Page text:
BayCare Collaborates with FDOH to Provide Hepatitis A Vaccines
When health officials across Tampa Bay saw hepatitis A infection rates skyrocketing last year, BayCare joined the Florida Department of Health (FDOH) in the fight against the outbreak.
As a leading health system in the region, BayCare quickly rolled out protocols across the system to help vaccinate and educate the community about hepatitis A.
BayCare provided 465 hepatitis A vaccines to adult patients in hospital emergency rooms and behavioral health facilities across the system in 2019. During that time, the system also issued more than 900 vaccines to team members.
“The health and wellbeing of our community is really important to us,” said Nishant Anand, MD, FACEP, chief medical officer and executive vice president for BayCare. “We’re proud to collaborate with FDOH and local health officials to provide vaccines to our patients and team members.”
BayCare has implemented a rapid diagnosis process to catch the virus earlier and also vaccinate people who need it most. Patients that show signs of hepatitis A receive immediate treatment.
FDOH is seeing a recent decline in hepatitis A cases since declaring a public emergency in August – particularly in Pinellas County, which had been a hot spot for the virus. There are currently 142 cases across the state, which is lower than this time last year. Since 2018, there have been more than 2,500 cases in Florida.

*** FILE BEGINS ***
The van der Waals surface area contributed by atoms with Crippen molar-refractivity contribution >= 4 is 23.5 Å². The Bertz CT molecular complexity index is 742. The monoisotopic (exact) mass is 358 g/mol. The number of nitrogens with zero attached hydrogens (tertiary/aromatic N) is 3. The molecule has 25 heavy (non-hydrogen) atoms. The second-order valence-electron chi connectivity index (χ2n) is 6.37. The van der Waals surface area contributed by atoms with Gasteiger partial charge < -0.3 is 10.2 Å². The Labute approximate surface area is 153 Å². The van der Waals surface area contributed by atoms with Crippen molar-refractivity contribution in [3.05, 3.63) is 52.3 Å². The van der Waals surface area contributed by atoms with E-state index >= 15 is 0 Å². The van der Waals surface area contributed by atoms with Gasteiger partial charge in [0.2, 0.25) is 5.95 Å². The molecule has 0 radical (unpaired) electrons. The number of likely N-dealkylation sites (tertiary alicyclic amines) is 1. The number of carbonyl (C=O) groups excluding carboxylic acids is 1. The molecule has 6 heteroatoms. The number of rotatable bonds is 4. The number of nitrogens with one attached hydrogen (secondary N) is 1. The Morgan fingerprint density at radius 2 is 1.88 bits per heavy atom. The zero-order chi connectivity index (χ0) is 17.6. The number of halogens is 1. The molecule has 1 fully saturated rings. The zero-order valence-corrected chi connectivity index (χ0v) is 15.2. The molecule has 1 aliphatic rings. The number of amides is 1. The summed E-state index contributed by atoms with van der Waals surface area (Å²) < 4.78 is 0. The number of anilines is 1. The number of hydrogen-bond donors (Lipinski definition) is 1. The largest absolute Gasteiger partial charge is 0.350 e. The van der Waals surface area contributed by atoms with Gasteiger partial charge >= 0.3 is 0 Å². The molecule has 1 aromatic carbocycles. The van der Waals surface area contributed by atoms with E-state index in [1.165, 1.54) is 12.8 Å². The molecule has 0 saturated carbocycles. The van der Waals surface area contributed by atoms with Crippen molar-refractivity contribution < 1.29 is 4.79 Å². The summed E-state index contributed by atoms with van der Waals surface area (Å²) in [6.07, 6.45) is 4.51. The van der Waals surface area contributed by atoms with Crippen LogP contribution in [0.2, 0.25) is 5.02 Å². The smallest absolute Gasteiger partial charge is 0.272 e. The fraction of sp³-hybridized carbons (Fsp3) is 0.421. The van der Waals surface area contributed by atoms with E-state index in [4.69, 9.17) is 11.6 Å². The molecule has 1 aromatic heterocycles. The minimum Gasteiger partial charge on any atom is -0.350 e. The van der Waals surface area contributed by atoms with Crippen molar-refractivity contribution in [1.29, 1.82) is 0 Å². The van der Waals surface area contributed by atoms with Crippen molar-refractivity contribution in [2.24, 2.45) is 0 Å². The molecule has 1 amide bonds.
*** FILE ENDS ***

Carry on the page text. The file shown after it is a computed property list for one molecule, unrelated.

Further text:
“That’s promising news, but it’s important that we remain vigilant,” said Anand. “As a health system, we continue to stay prepared to treat and minimize the spread of infections today and in the future.”
According to the Centers for Disease Control and Prevention (CDC), Hepatitis A is a liver infection caused by the hepatitis A virus. It can range from a mild illness lasting a few weeks to a severe illness lasting several months. Hepatitis A usually spreads when a person unknowingly ingests the virus from objects, food, or drinks. Some of the symptoms include fever, fatigue, loss of appetite, nausea, vomiting, abdominal pain, diarrhea and joint pain.
“Hand washing is critical to prevent hepatitis A contraction,” Dr. Anand said. “However, as FDOH emphasizes, vaccination is the best protection from the virus for high risk individuals.”
For more information on hepatitis A, visit FDOH’s website.